Underneath a Solid Sky

Critics of the Bible have often said that the writings of Genesis reflect an “unscientific view” of the universe — one that reflected the cosmology of the ancient world. One of these criticisms centers on the Hebrew word raqia used in the creation account of Genesis 1. Several Bible versions, such as the New King James, translate this word as firmament:
Then God said, “Let there be a firmament in the midst of the waters, and let it divide the waters from the waters.” Thus God made the firmament, and divided the waters which were under the firmament from the waters which were above the firmament; and it was so. And God called the firmament Heaven. So the evening and the morning were the second day (Genesis 1:6–8).

The argument from these Bible critics is that the ancient Hebrews believed in a solid dome with the stars embedded in the dome. They say that the word firmament reflects the idea of firmness, and this reflects erroneous cosmology. Therefore, the Bible is not the inspired Word of God, and we don’t need to listen to its teaching.

However, other versions of the Bible, such as the New American Standard, translate raqia as “expanse”:

Then God said, “Let there be an expanse in the midst of the waters, and let it separate the waters from the waters.” God made the expanse, and separated the waters which were below the expanse from the waters which were above the expanse; and it was so. God called the expanse heaven. And there was evening and there was morning, a second day (Genesis 1:6–8, NASB).

But which is the correct term to use? Where did the word firmament come from? The Septuagint (a Greek translation of the Hebrew Scriptures produced by Jewish scholars in the third century B.C. at the request of the Egyptian pharaoh) translates raqia into the Greek word stereoma, which connotes a solid structure. Apparently, the translators of the Septuagint were influenced by the Egyptian view of cosmology, which embraced the notion of the heavens being a stone vault (after all, they were doing their translation work in Egypt!). Later, this Greek connotation influenced Jerome to the extent that, when he produced his Latin Vulgate around A.D. 400, he used the Latin word firmamentum (meaning a strong or steadfast support). The King James translators merely transliterated this Latin word — and thus was born the firmament.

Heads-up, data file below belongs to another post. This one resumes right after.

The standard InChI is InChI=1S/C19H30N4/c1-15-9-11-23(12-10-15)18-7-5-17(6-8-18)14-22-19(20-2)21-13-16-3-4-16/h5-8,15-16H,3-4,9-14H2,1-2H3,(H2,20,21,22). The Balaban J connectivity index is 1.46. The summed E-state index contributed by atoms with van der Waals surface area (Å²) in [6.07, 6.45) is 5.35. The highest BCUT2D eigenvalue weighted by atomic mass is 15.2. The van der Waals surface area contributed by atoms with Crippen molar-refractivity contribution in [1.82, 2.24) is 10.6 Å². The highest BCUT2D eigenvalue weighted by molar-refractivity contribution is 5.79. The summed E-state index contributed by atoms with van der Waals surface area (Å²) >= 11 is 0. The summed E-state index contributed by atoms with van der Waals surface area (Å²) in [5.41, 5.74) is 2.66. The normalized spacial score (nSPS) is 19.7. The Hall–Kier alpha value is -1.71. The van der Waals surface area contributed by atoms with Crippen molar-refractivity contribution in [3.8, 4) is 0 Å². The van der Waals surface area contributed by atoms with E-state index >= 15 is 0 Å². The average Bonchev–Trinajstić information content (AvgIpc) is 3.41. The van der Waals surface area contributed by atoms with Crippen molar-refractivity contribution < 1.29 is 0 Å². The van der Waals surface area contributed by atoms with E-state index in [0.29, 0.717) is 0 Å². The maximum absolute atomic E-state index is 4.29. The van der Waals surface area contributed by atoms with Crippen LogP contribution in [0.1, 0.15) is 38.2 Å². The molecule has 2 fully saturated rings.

But what does the Hebrew word actually mean? The Hebrew noun raqia is derived from the verb raqa, which means “to spread abroad, stamp, or stretch.” This word is used in the Old Testament in several places for the stamping out of metal into a sheet. Gold is a good example of this process. Gold is malleable, and people use a hammer or other tool to flatten and stretch it into very thin sheets (e.g., Numbers 8:4). However, we must remember that the context always determines the meaning of a word, not just the etymology of the word or how it may be used in other verses.

So, we need to ask ourselves, why did the author use this word to describe the expanse? What property did the author intend to be understood by the word raqia? It is possible that the author intended to get across the solid nature of the expanse. However, what if the intended understanding was the stretched-out nature of the raqia rather than its hardness? This understanding is consistent with the terminology of many other verses, such as Psalm 104:2 and Isaiah 40:22, which speak of the stretching out of the heavens. The Hebrew word used in these verses for heaven is not raqia, but shamayim (literally “heavens”). However, in Genesis 1:8, God explicitly calls the expanse “heaven,” thus equating raqia with shamayim. If the stretched-out nature of the raqia is what is intended, then firmament may not be the best translation; expanse is more accurate.

The context of Genesis 1:6–8 and 14–22 makes it clear that Moses intended his readers to understand raqia simply as the sky (atmosphere and heavens or space) above the earth, as even the sun, moon, and stars were placed in them. In fact, in modern Hebrew raqia is the word used for sky, and there is no connotation of hardness.